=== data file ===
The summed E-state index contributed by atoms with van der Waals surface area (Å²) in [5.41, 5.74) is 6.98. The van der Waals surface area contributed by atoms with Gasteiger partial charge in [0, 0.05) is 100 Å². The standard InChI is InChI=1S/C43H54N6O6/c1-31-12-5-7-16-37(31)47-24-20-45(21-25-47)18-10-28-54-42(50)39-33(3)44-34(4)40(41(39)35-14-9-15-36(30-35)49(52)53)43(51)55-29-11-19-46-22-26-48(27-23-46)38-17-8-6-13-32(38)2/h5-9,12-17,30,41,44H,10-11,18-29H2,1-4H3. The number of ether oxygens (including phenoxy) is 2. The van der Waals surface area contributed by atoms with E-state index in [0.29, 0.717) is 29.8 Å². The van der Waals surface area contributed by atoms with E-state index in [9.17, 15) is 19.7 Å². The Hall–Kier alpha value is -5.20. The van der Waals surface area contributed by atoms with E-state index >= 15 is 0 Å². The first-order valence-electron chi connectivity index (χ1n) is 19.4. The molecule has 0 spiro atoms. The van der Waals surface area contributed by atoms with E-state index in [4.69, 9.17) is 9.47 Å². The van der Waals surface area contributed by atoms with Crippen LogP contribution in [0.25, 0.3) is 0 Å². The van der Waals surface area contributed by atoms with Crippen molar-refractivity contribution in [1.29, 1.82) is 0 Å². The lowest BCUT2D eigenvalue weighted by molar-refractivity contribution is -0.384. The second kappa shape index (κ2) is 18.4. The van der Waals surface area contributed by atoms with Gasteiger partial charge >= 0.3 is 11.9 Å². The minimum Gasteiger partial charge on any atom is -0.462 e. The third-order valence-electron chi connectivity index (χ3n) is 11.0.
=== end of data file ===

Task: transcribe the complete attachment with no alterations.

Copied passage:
The summed E-state index contributed by atoms with van der Waals surface area (Å²) in [5.41, 5.74) is 6.98. The van der Waals surface area contributed by atoms with Gasteiger partial charge in [0, 0.05) is 100 Å². The standard InChI is InChI=1S/C43H54N6O6/c1-31-12-5-7-16-37(31)47-24-20-45(21-25-47)18-10-28-54-42(50)39-33(3)44-34(4)40(41(39)35-14-9-15-36(30-35)49(52)53)43(51)55-29-11-19-46-22-26-48(27-23-46)38-17-8-6-13-32(38)2/h5-9,12-17,30,41,44H,10-11,18-29H2,1-4H3. The number of ether oxygens (including phenoxy) is 2. The van der Waals surface area contributed by atoms with E-state index in [0.29, 0.717) is 29.8 Å². The van der Waals surface area contributed by atoms with E-state index in [9.17, 15) is 19.7 Å². The Hall–Kier alpha value is -5.20. The van der Waals surface area contributed by atoms with E-state index >= 15 is 0 Å². The first-order valence-electron chi connectivity index (χ1n) is 19.4. The molecule has 0 spiro atoms. The van der Waals surface area contributed by atoms with E-state index in [4.69, 9.17) is 9.47 Å². The van der Waals surface area contributed by atoms with Crippen LogP contribution in [0.25, 0.3) is 0 Å². The van der Waals surface area contributed by atoms with Crippen molar-refractivity contribution in [1.29, 1.82) is 0 Å². The lowest BCUT2D eigenvalue weighted by molar-refractivity contribution is -0.384. The second kappa shape index (κ2) is 18.4. The van der Waals surface area contributed by atoms with Gasteiger partial charge >= 0.3 is 11.9 Å². The minimum Gasteiger partial charge on any atom is -0.462 e. The third-order valence-electron chi connectivity index (χ3n) is 11.0.